How to Win Space at the Point of Sale and Keep It | LexJet Blog
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How to Win Space at the Point of Sale and Keep It

Printing cooler wraps for the point of sale

A crucial ingredient in the beer wars is securing as much advertising and promotional space as possible at the point of sale, whether it’s a c-store, liquor store, bar or restaurant. And the key ingredient in making that happen is a combination of design and printing horsepower, a combination The Nackard Companies P.O.P. shop manager, Steve Lalio, has in spades.

Cooler wraps with adhesive backed materialThe Nackard Companies, based in Flagstaff, Ariz., serves the entire state, excepting the Phoenix and Tucson metro areas. The company’s wide reach demands a special emphasis on dominating as many spaces as possible for their brands in the market. A recent project completed in early December at Premier Beverage, a liquor store in Sierra Vista, Ariz., illustrates the power of point of sale printing to do just that.

In this case, the daughter of Premier Beverage’s owner happened upon a cooler wrap Lalio had created for a c-store in Flagstaff. Word got back to Premier Beverage and the request was made for the Lalio/Nackard treatment for the liquor store’s cooler.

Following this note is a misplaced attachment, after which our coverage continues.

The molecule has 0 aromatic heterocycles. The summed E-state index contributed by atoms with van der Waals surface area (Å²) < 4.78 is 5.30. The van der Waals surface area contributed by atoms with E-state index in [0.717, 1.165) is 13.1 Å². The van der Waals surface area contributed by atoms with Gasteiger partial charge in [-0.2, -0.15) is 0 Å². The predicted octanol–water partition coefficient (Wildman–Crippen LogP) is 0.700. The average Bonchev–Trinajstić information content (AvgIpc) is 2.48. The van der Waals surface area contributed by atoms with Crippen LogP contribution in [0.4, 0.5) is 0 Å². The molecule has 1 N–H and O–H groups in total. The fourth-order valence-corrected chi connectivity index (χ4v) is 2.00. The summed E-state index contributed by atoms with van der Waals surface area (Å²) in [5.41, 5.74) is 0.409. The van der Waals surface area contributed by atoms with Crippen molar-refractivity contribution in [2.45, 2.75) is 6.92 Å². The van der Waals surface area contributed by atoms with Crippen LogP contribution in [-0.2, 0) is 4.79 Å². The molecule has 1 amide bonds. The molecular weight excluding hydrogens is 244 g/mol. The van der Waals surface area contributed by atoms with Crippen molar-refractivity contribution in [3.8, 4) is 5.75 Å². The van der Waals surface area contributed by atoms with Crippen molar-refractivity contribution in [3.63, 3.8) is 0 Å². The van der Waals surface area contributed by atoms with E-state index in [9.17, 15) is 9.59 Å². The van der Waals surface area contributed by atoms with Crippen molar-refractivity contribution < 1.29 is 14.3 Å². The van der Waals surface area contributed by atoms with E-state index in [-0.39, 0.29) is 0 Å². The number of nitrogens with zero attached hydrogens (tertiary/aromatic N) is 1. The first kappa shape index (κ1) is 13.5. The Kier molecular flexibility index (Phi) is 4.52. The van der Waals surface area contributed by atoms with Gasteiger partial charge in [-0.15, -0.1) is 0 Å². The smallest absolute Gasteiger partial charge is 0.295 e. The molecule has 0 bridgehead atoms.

Down came the competitive cooler wrap and in its place went Lalio’s handiwork. The concept was simple yet striking: A blue icy background interspersed with craft beer logos and bottles distributed by The Nackard Companies.

“Craft beers are taking off and we’re doing our best to come up with unique ideas to promote those products,” says Lalio. “In order to really understand it, you have to see it in person. That blue background really pops out and makes the store brighter and more alive. The question I ask before I design is, ‘What attracts you to something? It’s eye candy, and to me it’s the background. And, you don’t want to clutter it too much; you want to advertise what you really want to sell to the public.”

Advertising at the point of saleLalio printed the giant project – which is one main cooler graphic 27 feet long and 56 inches high, a corner cooler that’s 20 feet long and 56 inches high, plus the approximately 20” x 80” cooler corners – on LexJet TOUGHcoat Water-Resistant Self Adhesive Polypropylene with a Canon iPF8000S inkjet printer.

The prints were then laminated with 3 Mil Luster UV Standard Low Melt laminate and applied to Coroplast. In the end there were more than 20 panels created for the area salesperson to attach on-site.

“A gloss laminate looks real sharp with outdoor banners, but indoors we typically use luster because of the lighting. If it will be up there for a long time, like this one will be, we laminate in case they need to wipe it down for whatever reason,” says Lalio.

The real challenge was getting everything lined up just right so that the entire piece appears as seamless as possible. Lalio says it’s just paying attention to the minute details, taking extra time to scale everything and accounting for intrusions like air vents that ensure a big project like this comes together from print to installation smoothly.

Regan has been involved in the sign and wide format digital printing industries for the past two decades as an editor, writer and pundit. With a degree in journalism from the University of Houston, Regan has reported on the full evolution of the inkjet printing industry since the first digital printers began appearing on the scene.

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